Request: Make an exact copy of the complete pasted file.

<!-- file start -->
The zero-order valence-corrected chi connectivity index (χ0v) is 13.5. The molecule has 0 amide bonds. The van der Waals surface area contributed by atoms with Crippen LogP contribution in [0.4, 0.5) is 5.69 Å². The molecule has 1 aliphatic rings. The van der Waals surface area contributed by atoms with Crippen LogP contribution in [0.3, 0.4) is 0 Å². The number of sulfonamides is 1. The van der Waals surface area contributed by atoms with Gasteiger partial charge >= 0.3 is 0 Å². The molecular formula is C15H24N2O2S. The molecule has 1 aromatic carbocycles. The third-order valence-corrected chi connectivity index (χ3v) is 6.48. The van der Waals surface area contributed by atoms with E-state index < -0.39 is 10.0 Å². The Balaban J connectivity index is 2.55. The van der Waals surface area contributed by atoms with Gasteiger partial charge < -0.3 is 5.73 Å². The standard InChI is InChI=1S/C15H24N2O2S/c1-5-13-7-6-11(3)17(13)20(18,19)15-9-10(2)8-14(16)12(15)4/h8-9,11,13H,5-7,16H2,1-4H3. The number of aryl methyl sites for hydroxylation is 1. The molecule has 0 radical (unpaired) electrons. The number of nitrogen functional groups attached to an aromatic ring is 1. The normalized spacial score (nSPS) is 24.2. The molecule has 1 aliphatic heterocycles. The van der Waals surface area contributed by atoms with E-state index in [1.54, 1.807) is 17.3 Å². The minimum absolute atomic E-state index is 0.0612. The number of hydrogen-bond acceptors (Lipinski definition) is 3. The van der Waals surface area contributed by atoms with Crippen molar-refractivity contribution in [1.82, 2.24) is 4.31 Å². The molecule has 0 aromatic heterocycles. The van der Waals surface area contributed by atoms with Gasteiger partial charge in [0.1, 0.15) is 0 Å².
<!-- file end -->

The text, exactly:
The zero-order valence-corrected chi connectivity index (χ0v) is 13.5. The molecule has 0 amide bonds. The van der Waals surface area contributed by atoms with Crippen LogP contribution in [0.4, 0.5) is 5.69 Å². The molecule has 1 aliphatic rings. The van der Waals surface area contributed by atoms with Crippen LogP contribution in [0.3, 0.4) is 0 Å². The number of sulfonamides is 1. The van der Waals surface area contributed by atoms with Gasteiger partial charge >= 0.3 is 0 Å². The molecular formula is C15H24N2O2S. The molecule has 1 aromatic carbocycles. The third-order valence-corrected chi connectivity index (χ3v) is 6.48. The van der Waals surface area contributed by atoms with E-state index < -0.39 is 10.0 Å². The Balaban J connectivity index is 2.55. The van der Waals surface area contributed by atoms with Gasteiger partial charge < -0.3 is 5.73 Å². The standard InChI is InChI=1S/C15H24N2O2S/c1-5-13-7-6-11(3)17(13)20(18,19)15-9-10(2)8-14(16)12(15)4/h8-9,11,13H,5-7,16H2,1-4H3. The number of aryl methyl sites for hydroxylation is 1. The molecule has 0 radical (unpaired) electrons. The number of nitrogen functional groups attached to an aromatic ring is 1. The normalized spacial score (nSPS) is 24.2. The molecule has 1 aliphatic heterocycles. The van der Waals surface area contributed by atoms with E-state index in [1.54, 1.807) is 17.3 Å². The minimum absolute atomic E-state index is 0.0612. The number of hydrogen-bond acceptors (Lipinski definition) is 3. The van der Waals surface area contributed by atoms with Crippen molar-refractivity contribution in [1.82, 2.24) is 4.31 Å². The molecule has 0 aromatic heterocycles. The van der Waals surface area contributed by atoms with Gasteiger partial charge in [0.1, 0.15) is 0 Å².